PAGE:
You may have noticed from my previous posts that
- I’m a fairly reflective teacher
- I’ll admit when I make a mistake in teaching
- I like to pass on the wisdom gleaned from those mistakes.
I especially feel a sense of duty to share everything I’ve learned these past 16 with new teachers.
I mean, let’s admit it – teaching is impossibly difficult at first, but under the right conditions, it gets so much easier!
This recently came to my mind as I was listening to a podcast by Amy Porterfield.
For those of you who don’t know her, she’s a successful entrepreneur who does webinars, courses, and has a weekly podcast. I’m really into her content right now as I’m trying to start my own business without any prior business training or knowledge.
Not surprisingly, my experience these past few months have paralleled what it was like my first few years of teaching. It’s been so overwhelming and stressful, especially when you take into consideration that I’m also teaching full time and have a family!
The First Stage
During this particular episode of Amy’s podcast, she discussed the three phases of starting a business, and obviously, I’m in the first one. As she and her guest, Marie Forleo, discussed Stage 1: Start Up, I realized that not only was I in this phase, but in many ways it mirrored the first stage of being a teacher!
For example, in my first year of teaching, I recall trying to do it all, and expecting to be good at it. There was so much to learn, but so little time to sit down and process it. I just wanted to get in there, try everything out, and hope it would stick.
The First Stage 2.0
I’m definitely in that same boat right now. I’m constantly reading blog posts, listening to podcasts, and taking online courses in order to figure out how to run a successful business. Since I didn’t go to business school, I’m grateful that there’s SO MUCH free and valuable information out there.
However, I’m struggling to find time to absorb it and make sense of it all. I feel a sense of urgency to just jump in take action, so I’m trying to implement everything I’m learning all at once, and in an à la carte way.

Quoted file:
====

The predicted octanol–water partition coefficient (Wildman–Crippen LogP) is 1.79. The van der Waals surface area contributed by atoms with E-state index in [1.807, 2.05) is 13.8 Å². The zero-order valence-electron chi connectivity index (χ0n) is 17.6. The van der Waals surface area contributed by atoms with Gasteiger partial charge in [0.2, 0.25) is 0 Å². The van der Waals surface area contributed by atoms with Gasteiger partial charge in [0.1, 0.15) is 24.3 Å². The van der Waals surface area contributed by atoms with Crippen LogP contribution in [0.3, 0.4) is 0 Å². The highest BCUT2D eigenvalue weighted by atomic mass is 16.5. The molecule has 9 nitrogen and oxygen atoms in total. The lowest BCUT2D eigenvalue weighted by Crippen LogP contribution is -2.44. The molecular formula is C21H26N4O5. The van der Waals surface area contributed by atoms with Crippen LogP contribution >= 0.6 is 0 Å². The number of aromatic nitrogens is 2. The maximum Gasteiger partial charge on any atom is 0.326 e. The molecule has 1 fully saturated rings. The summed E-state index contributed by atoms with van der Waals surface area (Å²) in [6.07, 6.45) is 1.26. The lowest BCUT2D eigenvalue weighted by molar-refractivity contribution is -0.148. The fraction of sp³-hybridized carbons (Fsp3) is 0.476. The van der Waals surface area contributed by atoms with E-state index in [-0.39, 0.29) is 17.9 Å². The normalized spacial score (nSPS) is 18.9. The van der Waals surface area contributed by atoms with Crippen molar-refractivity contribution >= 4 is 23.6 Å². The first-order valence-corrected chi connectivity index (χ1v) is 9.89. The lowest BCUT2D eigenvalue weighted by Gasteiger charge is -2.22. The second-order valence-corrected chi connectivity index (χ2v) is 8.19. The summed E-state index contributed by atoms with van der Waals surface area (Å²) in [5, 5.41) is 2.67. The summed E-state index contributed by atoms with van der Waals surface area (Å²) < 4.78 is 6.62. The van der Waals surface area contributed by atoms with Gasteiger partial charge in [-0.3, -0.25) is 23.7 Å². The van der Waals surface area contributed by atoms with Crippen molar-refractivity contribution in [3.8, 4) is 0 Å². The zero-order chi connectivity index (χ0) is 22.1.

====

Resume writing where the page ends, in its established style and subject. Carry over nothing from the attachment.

But therein lies the problem that I, and many new teachers, have – trying to do too much without knowing what we’re doing.
In the episode, Marie put it so well, “I was running completely on passion and drive, not on experience and certainly not on education.”
Biting off more than I can chew
As I continue to wade into a new world with strange vocabulary such as pixels, ROI, CRM, and sales funnel, my mind is swarming as I attempt to make sense of it all. I’m trying to:
- Grow my Pinterest followers and point them to my blog
- Have more of a presence on Twitter
- Engage with followers on Instagram
- Post regularly to my Facebook page
- Create a lead magnet to get more subscribers
- Plan a webinar, etc.
Don’t even get me started on the maze that is the Facebook Ads Manager!
Despite trying to implement all of this, I’m not actually getting better at any of it, as evidenced by fledgling mailing list. The sheer amount of work you have to do to succeed as an entrepreneur is enough to make any sane full-time person just throw up their hands and quit.
Too much too soon
It finally dawned on me that I don’t have to do that, I just have to focus and become good at one thing at a time. I don’t have to be good at it all right now.
This is the biggest mistake I see new teachers making. They’ve spent so much time and money acquiring a teaching credential, so they come into the teaching profession ready to conquer it all.
They try to implement classroom procedures, create classroom culture, manage behaviors, write lessons, give feedback, communicate with parents, and so much more. And while these are all things that teachers should definitely master, nobody expects them to master them right away.
This is why so many teachers burn out within the first few years – they’re trying to take on too much too soon. Yes, they have to technically do all of the above, but they need to stop trying to be good at it all right off the bat.
Focus on what’s important
The most important idea I gleaned from that podcast episode is that right now I need to focus on building my email list and cultivating relationships with my subscribers. Everything else will come down the line, and as my online presence grows, so will my followers, and in turn, my business.
This has helped me relax and forgive myself for not being successful yet, especially since I consistently put out content that (I hope) is valuable to my readers.
I want to pay this forward, so new teachers, LISTEN UP:
Before any lesson, any assessment, or any group activity, the most important aspect of teaching that you MUST focus on is establishing classroom culture and classroom management. You should spend your first couple of years getting those two skills down, and everything else can wait. You want students that respect you and each other, that understand and believe in the journey you’re taking them on, and have enough buy-in to feel responsible for their part in that journey. At this point in your career, NOTHING ELSE MATTERS.
Why this matters
Look – you can teach literally anything to anyone if your presence commands attention and exudes warmth and understanding. If you establish routines for an organized and functioning classroom. If you create an environment that encourages risk, is empathetic to failure, and celebrates wins of all sizes.
My student don’t necessarily enjoy identifying and/or creating various types of sentences, but you’d think that I gave them word candy by the way they dive in with gusto.
Fixing fragments and subject-noun agreement? My students work on those with such enthusiasm that you’d think I bribed them.
Many of my students hate English and struggle to read and write, but they’ll tell you that they absolutely love and look forward to my class each day.